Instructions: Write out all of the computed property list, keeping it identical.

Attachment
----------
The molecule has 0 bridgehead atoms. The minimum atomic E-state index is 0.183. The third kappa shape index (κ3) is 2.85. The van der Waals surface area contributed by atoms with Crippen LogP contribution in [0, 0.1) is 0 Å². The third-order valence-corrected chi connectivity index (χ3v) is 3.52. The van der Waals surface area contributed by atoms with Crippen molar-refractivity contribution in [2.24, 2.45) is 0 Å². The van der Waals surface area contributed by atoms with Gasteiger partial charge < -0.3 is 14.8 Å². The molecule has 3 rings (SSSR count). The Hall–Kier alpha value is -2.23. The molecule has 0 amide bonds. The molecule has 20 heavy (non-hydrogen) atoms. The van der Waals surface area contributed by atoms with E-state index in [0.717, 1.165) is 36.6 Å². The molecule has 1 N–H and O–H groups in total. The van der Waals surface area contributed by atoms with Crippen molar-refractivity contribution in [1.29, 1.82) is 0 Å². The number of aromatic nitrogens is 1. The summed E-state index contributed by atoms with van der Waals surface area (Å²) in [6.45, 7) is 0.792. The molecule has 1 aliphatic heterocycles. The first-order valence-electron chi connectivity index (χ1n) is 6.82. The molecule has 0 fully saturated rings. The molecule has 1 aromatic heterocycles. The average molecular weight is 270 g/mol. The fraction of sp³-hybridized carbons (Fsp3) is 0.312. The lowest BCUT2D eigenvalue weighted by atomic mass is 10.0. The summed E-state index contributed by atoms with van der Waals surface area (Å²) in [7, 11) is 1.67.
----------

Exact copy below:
The molecule has 0 bridgehead atoms. The minimum atomic E-state index is 0.183. The third kappa shape index (κ3) is 2.85. The van der Waals surface area contributed by atoms with Crippen LogP contribution in [0, 0.1) is 0 Å². The third-order valence-corrected chi connectivity index (χ3v) is 3.52. The van der Waals surface area contributed by atoms with Crippen molar-refractivity contribution in [2.24, 2.45) is 0 Å². The van der Waals surface area contributed by atoms with Gasteiger partial charge < -0.3 is 14.8 Å². The molecule has 3 rings (SSSR count). The Hall–Kier alpha value is -2.23. The molecule has 0 amide bonds. The molecule has 20 heavy (non-hydrogen) atoms. The van der Waals surface area contributed by atoms with E-state index in [0.717, 1.165) is 36.6 Å². The molecule has 1 N–H and O–H groups in total. The van der Waals surface area contributed by atoms with Crippen molar-refractivity contribution in [1.29, 1.82) is 0 Å². The number of aromatic nitrogens is 1. The summed E-state index contributed by atoms with van der Waals surface area (Å²) in [6.45, 7) is 0.792. The molecule has 1 aliphatic heterocycles. The first-order valence-electron chi connectivity index (χ1n) is 6.82. The molecule has 0 fully saturated rings. The molecule has 1 aromatic heterocycles. The average molecular weight is 270 g/mol. The fraction of sp³-hybridized carbons (Fsp3) is 0.312. The lowest BCUT2D eigenvalue weighted by atomic mass is 10.0. The summed E-state index contributed by atoms with van der Waals surface area (Å²) in [7, 11) is 1.67.